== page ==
His created worlds often feature anachronistic devices—a sometimes disorienting melange of technologies and social practices from different eras. To the uninitiated, it may seem the author just couldn't be bothered to work out scientifically and sociologically consistent environments for his speculative works. But those developments are never the point, never as important as the individual character's thought processes, religious beliefs or philosophical discoveries.

Dick recognized the disturbing quality of his work and, in a widely quoted 1974 interview, explained it like this:

I say paranoia is an atavistic sense. It's a lingering sense, that we had long ago, when we were—our ancestors were—very vulnerable to predators, and this sense tells them they're being watched. And they're being watched probably by something that's going to get them....

And often my characters have this feeling.

But what really I've done is, I have atavized their society. That although it's set in the future, in many ways they're living—there is a retrogressive quality in their lives, you know? They're living like our ancestors did. I mean, the hardware is in the future, the scenery's in the future, but the situations are really from the past.

This is an astounding insight into Dick's own work and his mind. As an intellectualized variation on "Just because you're paranoid doesn't mean they aren't out to get you", it rationalizes the continual alternation in his writing between belief and skepticism. Even in his late, most delusional work, we see him questioning how much is psychic and how much can be explained more prosaically.

This may give you the idea Dick is an aimless, depressing writer. Just the opposite. His works reverberate with energy, with the excitement of discovery. In each of his best novels, there comes a point when the reader becomes exhilarated with the frenetic careering down the rabbit hole.

See Dick go to the movies

Popularly, Dick's work is best known as the basis for movies that tone down his philosophical speculations, often adding superfluous action scenes.

Blade Runner (1982), sometimes called the greatest science fiction movie, is faithful in that it does not ignore the moral question of what is human, raised in Dick's 1968 novel Do Androids Dream of Electric Sheep? However the film shares little else with the novel apart from featuring a cop who catches and terminates androids passing as humans. The novel is a meditation on human alienation—from each other, from society, from the environment, from ourselves—presented over a single day in a future world in which nothing is what you expect. The book's downbeat conclusion may disappoint some who expect a grand revelation, or at least an explanation of some of the craziness that has gone before, but if you let the ending sit awhile you may come to see how perfect it is. It is uncertain whether Dick meant for us to accept the inconsistencies as part of reality or he simply couldn't figure out how to resolve them—but in either case he leaves the reader with intriguing questions. The movie does too, just not in the same way.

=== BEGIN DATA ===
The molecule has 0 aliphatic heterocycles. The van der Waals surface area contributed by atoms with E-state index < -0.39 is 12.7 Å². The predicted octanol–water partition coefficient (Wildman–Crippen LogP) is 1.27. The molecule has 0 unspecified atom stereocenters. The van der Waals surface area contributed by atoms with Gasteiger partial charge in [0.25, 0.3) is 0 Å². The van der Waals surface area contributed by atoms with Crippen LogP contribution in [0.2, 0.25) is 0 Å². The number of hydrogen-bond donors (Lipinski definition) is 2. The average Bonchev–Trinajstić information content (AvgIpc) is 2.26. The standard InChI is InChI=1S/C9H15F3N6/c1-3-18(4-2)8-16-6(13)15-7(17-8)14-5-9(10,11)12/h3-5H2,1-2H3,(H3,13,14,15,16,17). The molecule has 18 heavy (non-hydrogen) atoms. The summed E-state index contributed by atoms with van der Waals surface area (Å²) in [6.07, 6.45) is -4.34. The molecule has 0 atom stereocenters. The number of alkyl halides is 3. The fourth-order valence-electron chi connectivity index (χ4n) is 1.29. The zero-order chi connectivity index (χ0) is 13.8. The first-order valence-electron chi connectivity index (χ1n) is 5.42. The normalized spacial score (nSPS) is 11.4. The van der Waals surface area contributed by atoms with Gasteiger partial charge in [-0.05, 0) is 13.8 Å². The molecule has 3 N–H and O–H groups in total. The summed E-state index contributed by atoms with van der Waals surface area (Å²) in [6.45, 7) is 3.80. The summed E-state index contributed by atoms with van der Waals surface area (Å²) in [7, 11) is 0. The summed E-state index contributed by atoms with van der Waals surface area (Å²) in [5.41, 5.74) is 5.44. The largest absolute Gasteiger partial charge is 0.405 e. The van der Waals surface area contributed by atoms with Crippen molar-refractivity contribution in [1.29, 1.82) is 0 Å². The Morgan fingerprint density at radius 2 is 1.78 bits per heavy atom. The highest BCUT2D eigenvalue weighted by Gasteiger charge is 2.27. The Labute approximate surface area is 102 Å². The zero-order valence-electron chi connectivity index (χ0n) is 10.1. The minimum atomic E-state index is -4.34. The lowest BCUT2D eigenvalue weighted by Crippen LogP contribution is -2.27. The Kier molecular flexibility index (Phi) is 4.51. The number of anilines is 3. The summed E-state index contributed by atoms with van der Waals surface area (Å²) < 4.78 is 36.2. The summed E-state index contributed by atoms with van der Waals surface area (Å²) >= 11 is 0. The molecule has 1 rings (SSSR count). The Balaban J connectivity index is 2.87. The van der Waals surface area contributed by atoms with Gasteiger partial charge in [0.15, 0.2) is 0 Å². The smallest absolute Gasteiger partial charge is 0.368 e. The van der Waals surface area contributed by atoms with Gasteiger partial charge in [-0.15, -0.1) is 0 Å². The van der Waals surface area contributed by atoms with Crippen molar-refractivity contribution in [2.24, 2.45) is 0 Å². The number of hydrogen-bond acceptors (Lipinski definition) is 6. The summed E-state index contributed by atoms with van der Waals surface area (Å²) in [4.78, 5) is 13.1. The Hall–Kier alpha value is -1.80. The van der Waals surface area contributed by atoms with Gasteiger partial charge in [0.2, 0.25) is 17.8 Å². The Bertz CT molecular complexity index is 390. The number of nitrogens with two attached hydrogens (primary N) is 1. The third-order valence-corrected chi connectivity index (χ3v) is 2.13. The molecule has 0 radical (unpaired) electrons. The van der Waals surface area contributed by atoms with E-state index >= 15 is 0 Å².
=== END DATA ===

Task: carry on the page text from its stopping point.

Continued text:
The 1990  action film Total Recall, starring Arnold Schwarzenegger, and the 2012 remake under the same title, starring Colin Farrell, are also intermittently similar to the Dick work on which they're based: a story called "We Can Remember It for You Wholesale". (Note also how the brilliantly quirky titles his publishers put on his books tend to be changed by Hollywood.) Total Recall 2070 was also a short-lived TV series made in Canada, taking Dick's concept further afield.

The 1996 film Screamers and the worse 2009 sequel, Screamers: The Hunting (why? why?), are based on Dick's short story "Second Variety".

The 2002 Steven Spielberg movie Minority Report, starring Tom Cruise, was adapted from a Dick story of the same name. As were the less successful Gary Sinise vehicle Impostor the same year and the John Woo-directed action flick Paycheck in 2003, starring Ben Affleck. Dick's story "Impostor" was also the basis for an British television episode in 1962.

The best Dick flick, as of this writing, may be the 2006 movie based on the paranoiac novel A Scanner Darkly (1977). It's semi-animated (they call the technique interpolative rotoscoping), directed by Richard Linklater and starring Keanu Reeves, Robert Downey Jr., Winona Ryder and Woody Harrelson. Huge patches of his insane, but so real, dialogue are lifted from the book.

The 2007 Nicholas Cage film Next, about a man who can see two minutes into the future, is supposedly very loosely based on the Dick story "The Golden Man". And the 2011 Matt Damon vehicle The Adjustment Bureau has been expanded into a romantic mystery from a decidedly non-romantic Dick story, "Adjustment Team".

The most faithful Dick adaptation may be the independently produced Radio Free Albemuth, a low-key, somewhat talky presentation of his late, unbalanced views on revelation and revolution, as found in the novel of that name published after his death. The movie, which features a character named Phil K. Dick and stars singer Alanis Morrisette in a small but key role, was scorned by critics who bothered to review it but it's looked upon fondly by Dick fans.

Not yet on the big screen

But one of Dick's most highly regarded works has never been filmed for the big screen. In the Hugo Award-winning novel The Man in the High Castle (1962) the Nazis and the Japanese have won World War II and divided the United States between them (or have they?). It won the Hugo Award, sci-fi's highest recognition. An American-produced series ran on television for four seasons since 2015.